These images from their simulations highlight the trajectories of randomly-selected electrons for a thin cone (left) and thick cone (right), each attached to a copper wire. Background colors show the strength of the electric fields pointing away from the cone and wire. For thin cones, the electric fields act to guide energetic electrons forward into the wire while for thick cones — a more realistic case — these fields are too distant to be effective. (Credit: Image courtesy of Ohio Supercomputer Center) Enlarge

Mar. 26, 2013 — A once-promising approach for using next-generation, ultra-intense lasers to help deliver commercially viable fusion energy has been brought into serious question by new experimental results and first-of-a-kind simulations of laser-plasma interaction.

Researchers at The Ohio State University are evaluating a two-stage process in which a pellet of fusion fuel is first crushed by lasers on all sides, shrinking the pellet to dozens of times its original size, followed by an ultra-intense burst of laser light to ignite a chain reaction. This two-stage approach is called Fast Ignition, and there are a few variants on the theme.

In a recent paper, the Ohio State research group considered the long-discussed possibility of using a hollow cone to maintain a channel for the ultra-intense "ignitor pulse" to focus laser energy on the compressed pellet core. Drawing on both experimental results from studies at the Titan Laser at Lawrence Livermore National Laboratory in California, and massively-parallel computer simulations of the laser-target interaction performed at the Ohio Supercomputer Center (OSC) in Columbus, Ohio, the research team found compelling evidence that the cone-guided approach to Fast Ignition has a serious flaw.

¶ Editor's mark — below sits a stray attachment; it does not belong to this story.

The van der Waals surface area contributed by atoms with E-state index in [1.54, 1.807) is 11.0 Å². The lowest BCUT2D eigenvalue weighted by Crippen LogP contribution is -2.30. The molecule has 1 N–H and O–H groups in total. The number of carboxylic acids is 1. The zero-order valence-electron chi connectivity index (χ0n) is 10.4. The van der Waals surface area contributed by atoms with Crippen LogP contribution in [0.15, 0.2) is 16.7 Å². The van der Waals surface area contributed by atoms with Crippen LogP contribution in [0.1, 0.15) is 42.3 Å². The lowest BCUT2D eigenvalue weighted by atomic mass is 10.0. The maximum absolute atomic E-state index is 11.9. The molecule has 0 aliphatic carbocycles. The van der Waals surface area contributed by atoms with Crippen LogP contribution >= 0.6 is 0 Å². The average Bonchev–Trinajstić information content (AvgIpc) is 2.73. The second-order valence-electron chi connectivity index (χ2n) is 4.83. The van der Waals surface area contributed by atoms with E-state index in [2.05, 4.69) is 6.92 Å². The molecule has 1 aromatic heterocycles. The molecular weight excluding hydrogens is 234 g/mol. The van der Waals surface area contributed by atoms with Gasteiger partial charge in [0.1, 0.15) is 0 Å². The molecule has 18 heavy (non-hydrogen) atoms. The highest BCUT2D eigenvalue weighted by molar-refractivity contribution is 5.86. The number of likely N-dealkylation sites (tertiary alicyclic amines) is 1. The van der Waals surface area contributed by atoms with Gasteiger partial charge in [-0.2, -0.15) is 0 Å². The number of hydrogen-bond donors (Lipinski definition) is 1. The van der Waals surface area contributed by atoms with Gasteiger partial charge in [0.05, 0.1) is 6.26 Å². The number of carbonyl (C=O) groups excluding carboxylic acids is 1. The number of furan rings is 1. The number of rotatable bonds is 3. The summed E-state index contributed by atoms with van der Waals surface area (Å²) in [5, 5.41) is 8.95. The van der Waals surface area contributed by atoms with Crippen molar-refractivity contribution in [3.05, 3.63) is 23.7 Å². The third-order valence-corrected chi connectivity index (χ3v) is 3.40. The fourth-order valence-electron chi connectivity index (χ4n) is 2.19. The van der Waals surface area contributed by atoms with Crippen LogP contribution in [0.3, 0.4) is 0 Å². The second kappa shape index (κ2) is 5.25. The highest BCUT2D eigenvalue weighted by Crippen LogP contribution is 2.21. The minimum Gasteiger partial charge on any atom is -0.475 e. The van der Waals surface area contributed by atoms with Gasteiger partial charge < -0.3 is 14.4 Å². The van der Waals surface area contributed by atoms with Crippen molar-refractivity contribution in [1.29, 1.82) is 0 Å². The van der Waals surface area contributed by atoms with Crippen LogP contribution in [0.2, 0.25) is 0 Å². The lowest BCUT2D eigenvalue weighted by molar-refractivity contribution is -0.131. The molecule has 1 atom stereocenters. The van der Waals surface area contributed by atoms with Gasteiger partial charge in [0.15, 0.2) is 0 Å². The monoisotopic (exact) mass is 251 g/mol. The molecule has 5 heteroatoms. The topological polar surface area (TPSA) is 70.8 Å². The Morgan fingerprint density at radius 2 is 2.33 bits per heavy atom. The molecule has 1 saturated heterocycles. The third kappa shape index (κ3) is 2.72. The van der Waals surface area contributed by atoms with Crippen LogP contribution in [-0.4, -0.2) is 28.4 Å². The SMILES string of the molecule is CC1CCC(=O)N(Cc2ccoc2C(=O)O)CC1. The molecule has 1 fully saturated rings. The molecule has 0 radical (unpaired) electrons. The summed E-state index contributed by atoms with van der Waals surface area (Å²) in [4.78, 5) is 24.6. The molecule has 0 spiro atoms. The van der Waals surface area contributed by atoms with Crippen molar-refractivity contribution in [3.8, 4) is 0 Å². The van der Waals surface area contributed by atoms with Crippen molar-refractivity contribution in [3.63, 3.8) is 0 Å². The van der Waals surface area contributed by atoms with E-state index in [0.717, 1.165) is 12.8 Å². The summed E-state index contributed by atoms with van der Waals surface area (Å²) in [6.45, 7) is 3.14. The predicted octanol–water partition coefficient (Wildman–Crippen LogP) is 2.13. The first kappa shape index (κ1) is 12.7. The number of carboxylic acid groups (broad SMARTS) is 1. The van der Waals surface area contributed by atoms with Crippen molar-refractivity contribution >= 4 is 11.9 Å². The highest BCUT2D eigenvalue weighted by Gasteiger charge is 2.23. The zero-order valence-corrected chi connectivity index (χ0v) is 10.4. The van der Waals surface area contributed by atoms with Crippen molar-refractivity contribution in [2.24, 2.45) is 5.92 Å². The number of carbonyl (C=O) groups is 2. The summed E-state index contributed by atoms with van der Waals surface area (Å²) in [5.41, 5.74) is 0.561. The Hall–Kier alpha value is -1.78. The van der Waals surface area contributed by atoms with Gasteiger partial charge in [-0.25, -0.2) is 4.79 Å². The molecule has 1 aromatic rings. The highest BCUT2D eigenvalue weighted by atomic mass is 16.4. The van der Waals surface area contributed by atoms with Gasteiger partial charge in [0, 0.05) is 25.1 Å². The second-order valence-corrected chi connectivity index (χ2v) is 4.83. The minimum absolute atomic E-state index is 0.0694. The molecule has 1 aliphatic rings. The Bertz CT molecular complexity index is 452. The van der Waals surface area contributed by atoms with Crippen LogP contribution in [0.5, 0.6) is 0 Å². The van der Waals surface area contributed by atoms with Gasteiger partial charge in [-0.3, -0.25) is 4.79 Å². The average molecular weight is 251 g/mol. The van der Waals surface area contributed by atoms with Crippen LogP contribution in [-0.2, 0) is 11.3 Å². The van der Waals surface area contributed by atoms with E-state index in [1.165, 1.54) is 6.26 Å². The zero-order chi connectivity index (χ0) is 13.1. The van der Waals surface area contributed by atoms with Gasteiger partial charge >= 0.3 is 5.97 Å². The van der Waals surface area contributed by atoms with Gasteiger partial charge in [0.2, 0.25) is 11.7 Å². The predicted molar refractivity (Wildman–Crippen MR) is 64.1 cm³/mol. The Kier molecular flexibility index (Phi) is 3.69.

"In the history of fusion research, two-steps-forward and one-step-back stories are a common theme," said Chris Orban, Ph.D., a researcher of the High Energy Density Physics research group at Ohio State and the lead theorist on the project. "But sometimes progress is about seeing what's not going to work, just as much as it is looking forward to the next big idea."

Since the ultra-intense pulse delivers energy to the fuel through relativistic electrons accelerated by the laser interaction, the Ohio State study focused on the coupling of the laser light to electrons and the propagation of those electrons through the cone target. Rather than investigating how the interaction would work on a high-demand, high-cost facility like the National Ignition Facility (NIF), which is also based at Lawrence Livermore National Laboratory and one of the largest scientific operations in the world, the researchers considered experiments just across from NIF at the Titan laser, which is much smaller and easily accessible.

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